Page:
The Story of My COPD, Part 2
I was in my mid-twenties and had just given birth to my third child - my third child in 3 years. This, however, was a very satisfying time in my life. I just had my first daughter and I felt more content and grounded then I had ever felt.
Problems after childbirth
The first health problem I had after this birth was low iron. I needed 6 blood transfusions before I was able to leave the hospital. It was a scary deal as AIDS had just been recognized by the medical profession and taking blood products was a risky business.
Shortly after I was home, I started to get a terrible burning pain in my upper back. My doctor sent me for an ultrasound that showed my gallbladder was full of stones. I was in pain because I was trying to pass a stone. This could have been fatal if a stone passed and ended up traveling throughout my thoracic cavity.
This was major surgery
The perfect storm was brewing but we did not yet know it. I had just started on birth control because my doctor was very worried about my multiple births and was adamant that I do not have another baby anytime soon. I was immediately admitted to the hospital and placed on bed rest to lessen the chances of stones passing. It would be another week before they did my surgery.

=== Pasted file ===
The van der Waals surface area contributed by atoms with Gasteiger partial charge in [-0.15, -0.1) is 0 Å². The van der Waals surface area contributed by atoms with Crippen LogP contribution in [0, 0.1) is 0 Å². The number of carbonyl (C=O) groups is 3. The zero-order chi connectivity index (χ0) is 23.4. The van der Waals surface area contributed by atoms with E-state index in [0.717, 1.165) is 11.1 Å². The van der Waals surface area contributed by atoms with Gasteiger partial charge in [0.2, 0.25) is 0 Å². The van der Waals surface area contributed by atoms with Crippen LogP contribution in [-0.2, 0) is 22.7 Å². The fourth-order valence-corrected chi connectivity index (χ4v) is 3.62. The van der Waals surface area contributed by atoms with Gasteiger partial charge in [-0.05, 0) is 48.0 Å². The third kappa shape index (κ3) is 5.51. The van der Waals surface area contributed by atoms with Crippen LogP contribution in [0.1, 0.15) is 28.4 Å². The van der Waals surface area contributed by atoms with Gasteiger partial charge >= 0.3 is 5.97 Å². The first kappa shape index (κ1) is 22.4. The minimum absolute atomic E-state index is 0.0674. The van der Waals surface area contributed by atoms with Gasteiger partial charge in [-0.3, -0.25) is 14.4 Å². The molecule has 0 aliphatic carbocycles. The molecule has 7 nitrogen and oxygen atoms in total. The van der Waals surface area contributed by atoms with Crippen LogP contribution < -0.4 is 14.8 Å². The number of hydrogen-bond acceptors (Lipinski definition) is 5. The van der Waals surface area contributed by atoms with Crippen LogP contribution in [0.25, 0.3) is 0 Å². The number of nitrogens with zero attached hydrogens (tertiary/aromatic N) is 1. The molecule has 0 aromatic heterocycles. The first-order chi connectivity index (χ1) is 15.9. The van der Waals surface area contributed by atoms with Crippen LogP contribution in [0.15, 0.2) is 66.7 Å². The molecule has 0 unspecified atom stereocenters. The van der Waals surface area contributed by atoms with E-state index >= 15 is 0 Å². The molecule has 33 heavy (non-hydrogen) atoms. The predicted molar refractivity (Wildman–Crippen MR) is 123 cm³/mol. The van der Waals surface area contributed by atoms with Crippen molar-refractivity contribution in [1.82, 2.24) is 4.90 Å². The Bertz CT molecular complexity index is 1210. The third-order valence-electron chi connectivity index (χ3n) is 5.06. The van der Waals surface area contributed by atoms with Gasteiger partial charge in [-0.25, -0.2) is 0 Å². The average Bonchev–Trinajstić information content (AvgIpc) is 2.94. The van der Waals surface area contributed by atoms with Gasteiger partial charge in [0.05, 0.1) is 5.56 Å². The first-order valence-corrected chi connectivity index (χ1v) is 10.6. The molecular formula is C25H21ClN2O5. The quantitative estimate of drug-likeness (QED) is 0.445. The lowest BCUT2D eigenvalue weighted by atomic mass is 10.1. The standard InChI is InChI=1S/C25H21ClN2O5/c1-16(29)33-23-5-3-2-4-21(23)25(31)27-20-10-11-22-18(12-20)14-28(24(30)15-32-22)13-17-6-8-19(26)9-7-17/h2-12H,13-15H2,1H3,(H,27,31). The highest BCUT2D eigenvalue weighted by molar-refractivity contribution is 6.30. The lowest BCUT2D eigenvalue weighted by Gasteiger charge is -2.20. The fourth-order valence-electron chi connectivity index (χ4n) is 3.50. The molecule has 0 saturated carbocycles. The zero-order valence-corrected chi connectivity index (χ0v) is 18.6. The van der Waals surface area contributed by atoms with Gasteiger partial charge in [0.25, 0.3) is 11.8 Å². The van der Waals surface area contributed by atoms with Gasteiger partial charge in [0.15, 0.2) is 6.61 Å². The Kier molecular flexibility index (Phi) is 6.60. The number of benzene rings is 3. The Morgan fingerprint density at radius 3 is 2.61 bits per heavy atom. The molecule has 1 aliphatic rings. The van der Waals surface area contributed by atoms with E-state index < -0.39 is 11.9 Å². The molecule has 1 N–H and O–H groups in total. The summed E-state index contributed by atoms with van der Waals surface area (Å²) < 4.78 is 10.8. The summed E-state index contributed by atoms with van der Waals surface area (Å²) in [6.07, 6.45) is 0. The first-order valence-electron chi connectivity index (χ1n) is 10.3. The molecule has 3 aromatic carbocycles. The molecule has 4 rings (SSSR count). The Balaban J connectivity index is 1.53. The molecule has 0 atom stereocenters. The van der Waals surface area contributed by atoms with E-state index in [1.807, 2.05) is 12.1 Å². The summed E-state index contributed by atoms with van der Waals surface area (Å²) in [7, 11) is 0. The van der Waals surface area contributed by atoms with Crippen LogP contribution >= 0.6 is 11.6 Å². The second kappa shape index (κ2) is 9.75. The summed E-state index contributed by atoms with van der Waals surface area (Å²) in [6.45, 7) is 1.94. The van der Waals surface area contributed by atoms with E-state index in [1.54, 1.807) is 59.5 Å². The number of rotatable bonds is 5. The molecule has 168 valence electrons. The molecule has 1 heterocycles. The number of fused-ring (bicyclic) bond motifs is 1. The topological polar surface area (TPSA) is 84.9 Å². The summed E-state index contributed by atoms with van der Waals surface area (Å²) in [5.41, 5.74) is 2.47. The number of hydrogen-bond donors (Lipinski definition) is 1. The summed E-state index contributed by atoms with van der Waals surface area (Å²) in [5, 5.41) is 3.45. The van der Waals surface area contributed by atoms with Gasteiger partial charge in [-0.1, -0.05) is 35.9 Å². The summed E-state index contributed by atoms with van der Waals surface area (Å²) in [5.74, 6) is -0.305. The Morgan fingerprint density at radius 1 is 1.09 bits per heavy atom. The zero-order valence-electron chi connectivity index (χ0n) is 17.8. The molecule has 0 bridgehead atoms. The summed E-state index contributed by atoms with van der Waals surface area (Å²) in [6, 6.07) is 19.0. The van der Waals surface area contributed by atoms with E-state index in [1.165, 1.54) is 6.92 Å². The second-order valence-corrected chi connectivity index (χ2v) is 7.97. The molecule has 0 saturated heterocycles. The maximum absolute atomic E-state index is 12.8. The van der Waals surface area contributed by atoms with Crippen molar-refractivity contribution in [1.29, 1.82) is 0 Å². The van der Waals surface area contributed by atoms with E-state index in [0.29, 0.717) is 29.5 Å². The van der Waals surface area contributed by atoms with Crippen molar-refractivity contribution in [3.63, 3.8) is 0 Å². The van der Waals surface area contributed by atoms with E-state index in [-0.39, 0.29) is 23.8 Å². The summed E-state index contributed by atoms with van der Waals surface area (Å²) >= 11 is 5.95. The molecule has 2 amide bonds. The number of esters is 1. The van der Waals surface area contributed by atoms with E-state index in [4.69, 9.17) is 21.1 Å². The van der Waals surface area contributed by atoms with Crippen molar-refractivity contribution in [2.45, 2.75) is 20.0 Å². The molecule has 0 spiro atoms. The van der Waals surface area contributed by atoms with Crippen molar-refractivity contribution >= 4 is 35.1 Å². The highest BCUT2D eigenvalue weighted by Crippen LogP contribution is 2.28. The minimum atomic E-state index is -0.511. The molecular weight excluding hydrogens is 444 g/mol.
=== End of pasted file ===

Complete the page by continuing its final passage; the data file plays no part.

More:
In 1983, there was no easy way of removing a gall bladder. This was major surgery. Doctors cut through muscle tissue in the abdomen from just under my breastbone to past my waist. There was no laparoscopy in those days.
I was always sensitive to drugs and they had given me some strong ones. Between the bed rest and drugs, I could hardly keep my eyes open. I was complaining about pain in my chest and I started hacking and coughing and running a fever. The fever brought the doctors to my bedside. I remember them examining me and talking to each other. The surgeon asked if I was a smoker and I replied no. I had not smoked since I conceived my daughter almost a year ago. That is when they took a closer look and examined my legs.
A pulmonary embolism
There it was. A deep vein thrombosis in my calf. It appeared that it had traveled to my lungs and I developed a pulmonary embolism. At the time, doctors told me how lucky I was. If it traveled to my brain, I could have had a stroke, or to my heart and I would have died immediately. So, the lessor of three evils took this blood clot to my lungs.
According to research from McGill University, nearly half of pulmonary embolism patients will experience long term limitations to their capacity for physical activity and that this had a negative impact on their quality of life.1
This was a tough recovery with lots of blood thinners such as Warfarin. My convalescence lasted 6 weeks. My babies were separated and farmed out to the family. There was no visitation for anyone under 16 so I could not see them for the duration of my stay.
How has your experience been navigating the healthcare system as someone with COPD?